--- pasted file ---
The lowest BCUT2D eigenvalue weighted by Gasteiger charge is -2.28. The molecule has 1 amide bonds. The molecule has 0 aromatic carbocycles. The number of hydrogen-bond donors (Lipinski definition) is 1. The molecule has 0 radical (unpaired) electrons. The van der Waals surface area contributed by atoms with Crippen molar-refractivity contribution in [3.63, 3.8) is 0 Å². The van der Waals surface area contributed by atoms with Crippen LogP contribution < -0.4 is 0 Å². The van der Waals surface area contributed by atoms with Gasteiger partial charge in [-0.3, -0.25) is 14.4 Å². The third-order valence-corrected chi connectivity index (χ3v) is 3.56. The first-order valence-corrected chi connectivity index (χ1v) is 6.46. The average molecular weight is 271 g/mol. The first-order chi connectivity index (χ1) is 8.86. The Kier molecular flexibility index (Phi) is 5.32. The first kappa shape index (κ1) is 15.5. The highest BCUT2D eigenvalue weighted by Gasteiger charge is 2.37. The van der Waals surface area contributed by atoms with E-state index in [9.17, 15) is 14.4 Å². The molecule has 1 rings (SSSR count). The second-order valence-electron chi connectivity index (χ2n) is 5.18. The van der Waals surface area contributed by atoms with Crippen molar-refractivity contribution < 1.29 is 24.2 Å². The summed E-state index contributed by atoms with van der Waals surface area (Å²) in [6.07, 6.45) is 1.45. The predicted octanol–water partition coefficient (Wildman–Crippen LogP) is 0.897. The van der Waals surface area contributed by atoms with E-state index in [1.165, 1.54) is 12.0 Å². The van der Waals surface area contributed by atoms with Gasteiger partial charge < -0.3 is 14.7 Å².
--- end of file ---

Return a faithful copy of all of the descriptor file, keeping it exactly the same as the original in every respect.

The lowest BCUT2D eigenvalue weighted by Gasteiger charge is -2.28. The molecule has 1 amide bonds. The molecule has 0 aromatic carbocycles. The number of hydrogen-bond donors (Lipinski definition) is 1. The molecule has 0 radical (unpaired) electrons. The van der Waals surface area contributed by atoms with Crippen molar-refractivity contribution in [3.63, 3.8) is 0 Å². The van der Waals surface area contributed by atoms with Crippen LogP contribution < -0.4 is 0 Å². The van der Waals surface area contributed by atoms with Gasteiger partial charge in [-0.3, -0.25) is 14.4 Å². The third-order valence-corrected chi connectivity index (χ3v) is 3.56. The first-order valence-corrected chi connectivity index (χ1v) is 6.46. The average molecular weight is 271 g/mol. The first-order chi connectivity index (χ1) is 8.86. The Kier molecular flexibility index (Phi) is 5.32. The first kappa shape index (κ1) is 15.5. The highest BCUT2D eigenvalue weighted by Gasteiger charge is 2.37. The van der Waals surface area contributed by atoms with E-state index in [9.17, 15) is 14.4 Å². The molecule has 1 rings (SSSR count). The second-order valence-electron chi connectivity index (χ2n) is 5.18. The van der Waals surface area contributed by atoms with Crippen molar-refractivity contribution < 1.29 is 24.2 Å². The summed E-state index contributed by atoms with van der Waals surface area (Å²) in [6.07, 6.45) is 1.45. The predicted octanol–water partition coefficient (Wildman–Crippen LogP) is 0.897. The van der Waals surface area contributed by atoms with E-state index in [1.165, 1.54) is 12.0 Å². The van der Waals surface area contributed by atoms with Gasteiger partial charge < -0.3 is 14.7 Å².